The highlights of my IT career.
Datel Electronics and the PC Action Replay cheat device: Datel was quite a large premises as they manufactured the devices too. There were two technical departments, one contained the electronics designer(s) and the other us programmers bashing out millions of lines of assembly which was eventually burnt onto PROMs -- my development card had an EPROM so I could keep updating it. Not only did I write the code for the hardware, I also wrote the accompanying DOS software for installation and set-up. The user interface I modelled on Norton Utilites which looked very cool for the time and text mode had to be used because you could switch the PC's video card from graphics mode to text mode and back and it wouldn't corrupt the video memory. You had to be careful though to record and restore the contents of the video card hardware registers because it was common at the time for games developers to create custom video modes.
Lanzarote Beach Club Resort Management System: Unfortunately I've looked for the screenshots I took of this project and I can't find them. I have a feeling they're on an old knocking hard disk that joined the pile of knocking hard disks which means it's unlikely I'll find them again but I'll remain optimistic.
The project involved initially working with another guy and my boss. We were given the task of replacing an old resort management system which was basically constructed from all sorts of aging bits of code and protocols and we played with an HTML and ASP interface but eventually chose Visual Basic. We coded the reservations department interface, the reception interface, an accounts department interface and two minimal interfaces for the concierge and housekeeping. The developers of the team had an administrator interface with access to many tools that I wrote so eventually this was a very big project and in addition to that I wrote one or more applications that ran on the server to do maintenance on the database.
We installed the project in the resort, trained the users and then the system was tweaked here and there. The other guy left and my boss was everywhere anyway and then the owner of the resort and associated companies started to move as much as possible to Eastern Europe before it was part of the EU and many Eastern Europeans were brought over to replace some of the resort staff. At the time we were approaching the euro changover so I remained in the resort and spent several months on my own preparing the system for that and it was a very big job and it had to work so much of the latter part of that period was testing. I added a switchover button to one my server programs and told the IT department guys to press it when required and then left for Christmas. I remember they said "What happens if something goes wrong" and I said "It won't" and they looked at me with surprise but it did work. There was a rounding error that I had to fix when I returned but I was more than happy with how that turned out.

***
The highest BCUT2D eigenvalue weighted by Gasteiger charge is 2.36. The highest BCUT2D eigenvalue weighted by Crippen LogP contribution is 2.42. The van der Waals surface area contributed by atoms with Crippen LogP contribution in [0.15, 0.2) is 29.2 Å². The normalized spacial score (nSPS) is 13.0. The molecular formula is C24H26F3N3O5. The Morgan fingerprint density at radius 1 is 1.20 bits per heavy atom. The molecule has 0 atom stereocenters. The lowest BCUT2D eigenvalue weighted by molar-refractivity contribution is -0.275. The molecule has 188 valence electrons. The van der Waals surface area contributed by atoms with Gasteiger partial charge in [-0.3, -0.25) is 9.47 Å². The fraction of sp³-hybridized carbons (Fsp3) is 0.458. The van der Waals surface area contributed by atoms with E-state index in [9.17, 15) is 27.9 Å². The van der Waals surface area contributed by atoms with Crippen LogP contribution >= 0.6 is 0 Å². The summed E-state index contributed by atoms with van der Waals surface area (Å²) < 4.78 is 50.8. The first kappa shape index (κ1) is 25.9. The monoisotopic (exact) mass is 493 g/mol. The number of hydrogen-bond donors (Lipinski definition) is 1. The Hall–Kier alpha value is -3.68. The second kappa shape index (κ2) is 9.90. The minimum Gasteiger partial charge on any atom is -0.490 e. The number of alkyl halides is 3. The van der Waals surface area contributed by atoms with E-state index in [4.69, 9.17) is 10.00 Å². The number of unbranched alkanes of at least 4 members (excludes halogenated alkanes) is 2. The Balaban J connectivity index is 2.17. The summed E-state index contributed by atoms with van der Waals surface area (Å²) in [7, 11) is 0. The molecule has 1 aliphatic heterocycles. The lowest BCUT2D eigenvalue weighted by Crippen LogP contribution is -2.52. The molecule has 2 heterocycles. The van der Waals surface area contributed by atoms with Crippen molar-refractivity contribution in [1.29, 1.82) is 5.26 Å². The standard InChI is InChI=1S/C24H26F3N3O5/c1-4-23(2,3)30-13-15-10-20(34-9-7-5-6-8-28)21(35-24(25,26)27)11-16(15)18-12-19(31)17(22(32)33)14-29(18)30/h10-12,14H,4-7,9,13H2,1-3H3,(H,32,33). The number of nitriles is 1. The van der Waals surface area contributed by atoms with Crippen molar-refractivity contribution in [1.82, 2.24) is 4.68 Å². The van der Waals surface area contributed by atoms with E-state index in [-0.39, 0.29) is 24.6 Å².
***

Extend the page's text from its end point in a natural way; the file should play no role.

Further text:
Inevitably I ended up in Eastern Europe with a team of six fabulous Russians guys and one girl but I must've spent a year without actually doing anything substantial, just prototyping I guess. They were writing an HTML and ASP system to manage the customers and members and once they'd finished that they moved onto the resort management system because all the data was being moved out of the resort. I managed to work in the resort again for a while and then called it a day.
International Vacation Club website: my boss and I worked on the layout, I coded it and he added some ASP for the reservation request form. The artwork came from the company's art department and I simply placed it where I thought was best. We had a brochure to work from so I effectively reimplemented it for the web.
These excluding the snowman I designed from the artwork within the brochure. Each section gave me enough material to make three pages of text and images and then I chose a word to focus on such as "choice" and "pleasure" etc. The snowman animation excluding the text I drew by hand within the Macromedia Flash IDE. I remember at the time that the falling snow layer could be a bit CPU intensive on some computers but of course nowadays you can run it fullscreen easily.